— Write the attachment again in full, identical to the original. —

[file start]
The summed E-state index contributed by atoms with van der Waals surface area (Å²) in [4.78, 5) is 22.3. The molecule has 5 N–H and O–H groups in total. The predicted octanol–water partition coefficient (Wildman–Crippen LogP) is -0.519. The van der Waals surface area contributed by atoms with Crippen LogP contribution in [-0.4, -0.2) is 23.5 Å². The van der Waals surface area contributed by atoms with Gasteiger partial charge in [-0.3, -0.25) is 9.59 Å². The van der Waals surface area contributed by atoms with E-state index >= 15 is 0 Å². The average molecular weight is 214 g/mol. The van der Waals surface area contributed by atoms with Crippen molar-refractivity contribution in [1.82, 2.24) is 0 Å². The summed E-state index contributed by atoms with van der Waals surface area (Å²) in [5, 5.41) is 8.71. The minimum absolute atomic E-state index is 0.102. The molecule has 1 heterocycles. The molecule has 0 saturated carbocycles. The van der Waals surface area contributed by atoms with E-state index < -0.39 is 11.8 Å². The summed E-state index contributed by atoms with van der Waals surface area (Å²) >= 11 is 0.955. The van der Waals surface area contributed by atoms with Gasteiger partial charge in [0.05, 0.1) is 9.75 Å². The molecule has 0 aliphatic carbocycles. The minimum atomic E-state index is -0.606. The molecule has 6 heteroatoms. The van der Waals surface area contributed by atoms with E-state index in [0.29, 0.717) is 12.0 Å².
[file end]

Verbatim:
The summed E-state index contributed by atoms with van der Waals surface area (Å²) in [4.78, 5) is 22.3. The molecule has 5 N–H and O–H groups in total. The predicted octanol–water partition coefficient (Wildman–Crippen LogP) is -0.519. The van der Waals surface area contributed by atoms with Crippen LogP contribution in [-0.4, -0.2) is 23.5 Å². The van der Waals surface area contributed by atoms with Gasteiger partial charge in [-0.3, -0.25) is 9.59 Å². The van der Waals surface area contributed by atoms with E-state index >= 15 is 0 Å². The average molecular weight is 214 g/mol. The van der Waals surface area contributed by atoms with Crippen molar-refractivity contribution in [1.82, 2.24) is 0 Å². The summed E-state index contributed by atoms with van der Waals surface area (Å²) in [5, 5.41) is 8.71. The minimum absolute atomic E-state index is 0.102. The molecule has 1 heterocycles. The molecule has 0 saturated carbocycles. The van der Waals surface area contributed by atoms with E-state index < -0.39 is 11.8 Å². The summed E-state index contributed by atoms with van der Waals surface area (Å²) >= 11 is 0.955. The van der Waals surface area contributed by atoms with Gasteiger partial charge in [0.05, 0.1) is 9.75 Å². The molecule has 0 aliphatic carbocycles. The minimum atomic E-state index is -0.606. The molecule has 6 heteroatoms. The van der Waals surface area contributed by atoms with E-state index in [0.29, 0.717) is 12.0 Å².